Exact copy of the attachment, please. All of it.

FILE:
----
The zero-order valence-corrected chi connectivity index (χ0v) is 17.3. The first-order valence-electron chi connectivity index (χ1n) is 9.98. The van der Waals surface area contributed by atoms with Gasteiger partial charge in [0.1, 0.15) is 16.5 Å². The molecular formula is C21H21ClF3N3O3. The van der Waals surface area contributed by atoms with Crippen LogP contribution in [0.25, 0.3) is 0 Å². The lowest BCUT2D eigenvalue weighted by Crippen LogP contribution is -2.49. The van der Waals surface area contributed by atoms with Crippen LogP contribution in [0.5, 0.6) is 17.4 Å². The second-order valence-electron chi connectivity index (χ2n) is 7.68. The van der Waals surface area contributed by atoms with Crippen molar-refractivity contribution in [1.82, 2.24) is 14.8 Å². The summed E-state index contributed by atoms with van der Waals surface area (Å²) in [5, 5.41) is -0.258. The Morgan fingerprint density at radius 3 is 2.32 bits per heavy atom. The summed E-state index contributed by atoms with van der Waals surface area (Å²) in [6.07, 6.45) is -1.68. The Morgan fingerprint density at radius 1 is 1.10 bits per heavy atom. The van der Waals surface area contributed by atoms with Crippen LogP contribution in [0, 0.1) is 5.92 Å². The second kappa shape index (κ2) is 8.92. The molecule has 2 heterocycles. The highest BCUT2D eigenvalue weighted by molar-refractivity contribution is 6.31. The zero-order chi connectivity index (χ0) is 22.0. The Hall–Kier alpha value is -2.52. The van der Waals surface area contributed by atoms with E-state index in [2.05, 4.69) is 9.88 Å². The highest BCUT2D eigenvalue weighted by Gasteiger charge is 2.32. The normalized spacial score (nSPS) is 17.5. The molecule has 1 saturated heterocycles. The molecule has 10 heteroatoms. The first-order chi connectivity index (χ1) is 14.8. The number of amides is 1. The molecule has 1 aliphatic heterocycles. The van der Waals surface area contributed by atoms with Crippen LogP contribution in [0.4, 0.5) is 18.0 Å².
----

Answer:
The zero-order valence-corrected chi connectivity index (χ0v) is 17.3. The first-order valence-electron chi connectivity index (χ1n) is 9.98. The van der Waals surface area contributed by atoms with Gasteiger partial charge in [0.1, 0.15) is 16.5 Å². The molecular formula is C21H21ClF3N3O3. The van der Waals surface area contributed by atoms with Crippen LogP contribution in [0.25, 0.3) is 0 Å². The lowest BCUT2D eigenvalue weighted by Crippen LogP contribution is -2.49. The van der Waals surface area contributed by atoms with Crippen LogP contribution in [0.5, 0.6) is 17.4 Å². The second-order valence-electron chi connectivity index (χ2n) is 7.68. The van der Waals surface area contributed by atoms with Crippen molar-refractivity contribution in [1.82, 2.24) is 14.8 Å². The summed E-state index contributed by atoms with van der Waals surface area (Å²) in [5, 5.41) is -0.258. The Morgan fingerprint density at radius 3 is 2.32 bits per heavy atom. The summed E-state index contributed by atoms with van der Waals surface area (Å²) in [6.07, 6.45) is -1.68. The Morgan fingerprint density at radius 1 is 1.10 bits per heavy atom. The van der Waals surface area contributed by atoms with Crippen LogP contribution in [0, 0.1) is 5.92 Å². The second kappa shape index (κ2) is 8.92. The molecule has 2 heterocycles. The highest BCUT2D eigenvalue weighted by molar-refractivity contribution is 6.31. The zero-order chi connectivity index (χ0) is 22.0. The Hall–Kier alpha value is -2.52. The van der Waals surface area contributed by atoms with E-state index in [2.05, 4.69) is 9.88 Å². The highest BCUT2D eigenvalue weighted by Gasteiger charge is 2.32. The normalized spacial score (nSPS) is 17.5. The molecule has 1 saturated heterocycles. The molecule has 10 heteroatoms. The first-order chi connectivity index (χ1) is 14.8. The number of amides is 1. The molecule has 1 aliphatic heterocycles. The van der Waals surface area contributed by atoms with Crippen LogP contribution in [0.4, 0.5) is 18.0 Å².